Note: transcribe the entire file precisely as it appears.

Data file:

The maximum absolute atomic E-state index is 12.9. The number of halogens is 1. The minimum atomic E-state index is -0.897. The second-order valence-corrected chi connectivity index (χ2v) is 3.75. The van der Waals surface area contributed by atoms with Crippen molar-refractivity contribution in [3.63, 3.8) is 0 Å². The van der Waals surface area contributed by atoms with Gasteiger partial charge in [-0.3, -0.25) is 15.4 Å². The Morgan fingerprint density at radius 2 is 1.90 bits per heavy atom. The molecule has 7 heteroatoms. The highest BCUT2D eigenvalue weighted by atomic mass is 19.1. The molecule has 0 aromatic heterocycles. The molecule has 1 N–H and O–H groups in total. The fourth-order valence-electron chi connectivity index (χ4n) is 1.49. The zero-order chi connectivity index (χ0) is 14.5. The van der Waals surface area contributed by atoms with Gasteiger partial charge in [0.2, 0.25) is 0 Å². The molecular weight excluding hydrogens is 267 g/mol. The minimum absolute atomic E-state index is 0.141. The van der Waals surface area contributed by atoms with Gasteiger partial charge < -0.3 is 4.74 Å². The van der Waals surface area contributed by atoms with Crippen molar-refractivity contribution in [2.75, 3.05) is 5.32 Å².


The maximum absolute atomic E-state index is 12.9. The number of halogens is 1. The minimum atomic E-state index is -0.897. The second-order valence-corrected chi connectivity index (χ2v) is 3.75. The van der Waals surface area contributed by atoms with Crippen molar-refractivity contribution in [3.63, 3.8) is 0 Å². The van der Waals surface area contributed by atoms with Gasteiger partial charge in [-0.3, -0.25) is 15.4 Å². The Morgan fingerprint density at radius 2 is 1.90 bits per heavy atom. The molecule has 7 heteroatoms. The highest BCUT2D eigenvalue weighted by atomic mass is 19.1. The molecule has 0 aromatic heterocycles. The molecule has 1 N–H and O–H groups in total. The fourth-order valence-electron chi connectivity index (χ4n) is 1.49. The zero-order chi connectivity index (χ0) is 14.5. The van der Waals surface area contributed by atoms with Gasteiger partial charge in [0.2, 0.25) is 0 Å². The molecular weight excluding hydrogens is 267 g/mol. The minimum absolute atomic E-state index is 0.141. The van der Waals surface area contributed by atoms with Gasteiger partial charge < -0.3 is 4.74 Å². The van der Waals surface area contributed by atoms with Crippen molar-refractivity contribution in [2.75, 3.05) is 5.32 Å².